In FIGS. 13 and 14, the outermost protective member, or wall surface, 38 is convoluted, and is positioned to protect the inflation chamber outer wall 42 against reasonable hazards. In FIGS. 13 and 14, the edges 30, 32 are formed by the illustrated enlarged, longitudinally extending edge portions. The opposed edges 30, 32 must be sufficiently flexible to easily conform to one's limb when the tourniquet circumvents the limb and is attached thereto in the illustrated manner of FIGS. 1, 2, 4, 6, and 7. It is essential that member 44 correspond to the previously mentioned member 44 of the other figures of the drawings.
In FIG. 13, numeral 48 indicates the position of member 44 when the pressure within the inflation chamber is reduced to ambient. Numeral 50 indicates the outward deformation of innermost wall 44 when chamber 34 is suitably inflated with a fluid. Numeral 52 indicates the range of movement of wall surface 44. Wall 42 similarly moves in the opposite direction as the pressure within the inflation chamber is increased. The wall 42 must be fabricated from an elastomer having suitable characteristics for exhibiting a threshold pressure consistent with the blood pressure of the limb to which the tourniquet is to be applied. The innermost wall surface 44 of the inflation chamber must be sufficiently flexible to conform to one's limb and transfer the force within the inflation chamber onto the surface of the limb, so as to bear against the proper blood vessels in order to arrest bleeding from a wound located downstream thereof.
The apparatus of the present invention can be made in a number of different sizes so as to better accommodate different size people. The Velcro fastener at 24 can be utilized to advantageously provide a wide range of sizes according to the length of the marginal opposed ends that are provided with Velcro fastener material. Once the inflation chamber has been suitably inflated and placed in proper relative position respective to the wound, and blood vessels, it is unnecessary to further use the pump means 14, unless it is noted that the tourniquet has not been sufficiently inflated in order to completely arrest bleeding.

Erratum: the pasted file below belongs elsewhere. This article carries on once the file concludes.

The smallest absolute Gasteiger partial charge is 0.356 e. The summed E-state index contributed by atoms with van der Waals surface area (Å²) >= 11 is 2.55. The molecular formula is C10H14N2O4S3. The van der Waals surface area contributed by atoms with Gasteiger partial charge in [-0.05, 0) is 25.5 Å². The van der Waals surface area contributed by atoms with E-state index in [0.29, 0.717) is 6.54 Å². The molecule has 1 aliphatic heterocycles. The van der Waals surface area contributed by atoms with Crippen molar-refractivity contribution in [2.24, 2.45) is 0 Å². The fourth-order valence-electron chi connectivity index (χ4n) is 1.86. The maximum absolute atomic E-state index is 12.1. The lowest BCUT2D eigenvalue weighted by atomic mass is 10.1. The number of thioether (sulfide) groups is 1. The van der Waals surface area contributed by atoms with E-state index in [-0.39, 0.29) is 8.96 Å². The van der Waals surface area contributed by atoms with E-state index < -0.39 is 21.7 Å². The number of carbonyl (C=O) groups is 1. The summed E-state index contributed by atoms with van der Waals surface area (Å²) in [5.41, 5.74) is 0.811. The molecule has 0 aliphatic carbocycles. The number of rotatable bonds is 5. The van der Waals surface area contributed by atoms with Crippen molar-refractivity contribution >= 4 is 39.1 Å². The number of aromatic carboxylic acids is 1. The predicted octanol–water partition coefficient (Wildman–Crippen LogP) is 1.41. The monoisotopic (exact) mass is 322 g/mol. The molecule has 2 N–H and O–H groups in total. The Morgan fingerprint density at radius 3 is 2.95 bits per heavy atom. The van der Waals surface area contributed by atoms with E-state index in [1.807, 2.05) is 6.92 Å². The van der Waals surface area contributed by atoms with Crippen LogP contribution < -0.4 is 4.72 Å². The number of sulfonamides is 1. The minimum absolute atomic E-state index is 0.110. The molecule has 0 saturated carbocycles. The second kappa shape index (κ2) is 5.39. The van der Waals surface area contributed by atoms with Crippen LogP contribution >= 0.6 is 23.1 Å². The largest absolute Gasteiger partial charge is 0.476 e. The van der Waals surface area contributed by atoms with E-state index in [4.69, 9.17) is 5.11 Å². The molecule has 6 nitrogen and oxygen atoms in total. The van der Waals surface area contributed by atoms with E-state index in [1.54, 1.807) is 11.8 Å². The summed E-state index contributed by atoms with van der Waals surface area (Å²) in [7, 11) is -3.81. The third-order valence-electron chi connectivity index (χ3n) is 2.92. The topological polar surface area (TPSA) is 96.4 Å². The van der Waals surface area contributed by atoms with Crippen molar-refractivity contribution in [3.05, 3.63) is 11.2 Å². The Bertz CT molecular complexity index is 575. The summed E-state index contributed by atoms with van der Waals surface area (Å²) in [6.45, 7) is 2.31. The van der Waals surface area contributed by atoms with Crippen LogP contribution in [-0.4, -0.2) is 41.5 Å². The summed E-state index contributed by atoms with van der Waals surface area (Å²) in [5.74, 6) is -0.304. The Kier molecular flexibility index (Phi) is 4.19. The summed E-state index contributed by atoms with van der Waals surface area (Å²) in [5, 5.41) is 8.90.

It is possible to inflate chamber 34 and store the tourniquet for subsequent use. However, during subsequent use of the tourniquet, should it be determined that insufficient pressure is effected onto the surface of the wounded limb, it is desirable to be able to increase the inflation pressure by an ordinary syringe 14. In this respect, it is preferred that the chamber 34 be inflated with compressible gas, although liquids can be used in lieu of the preferred inflation medium.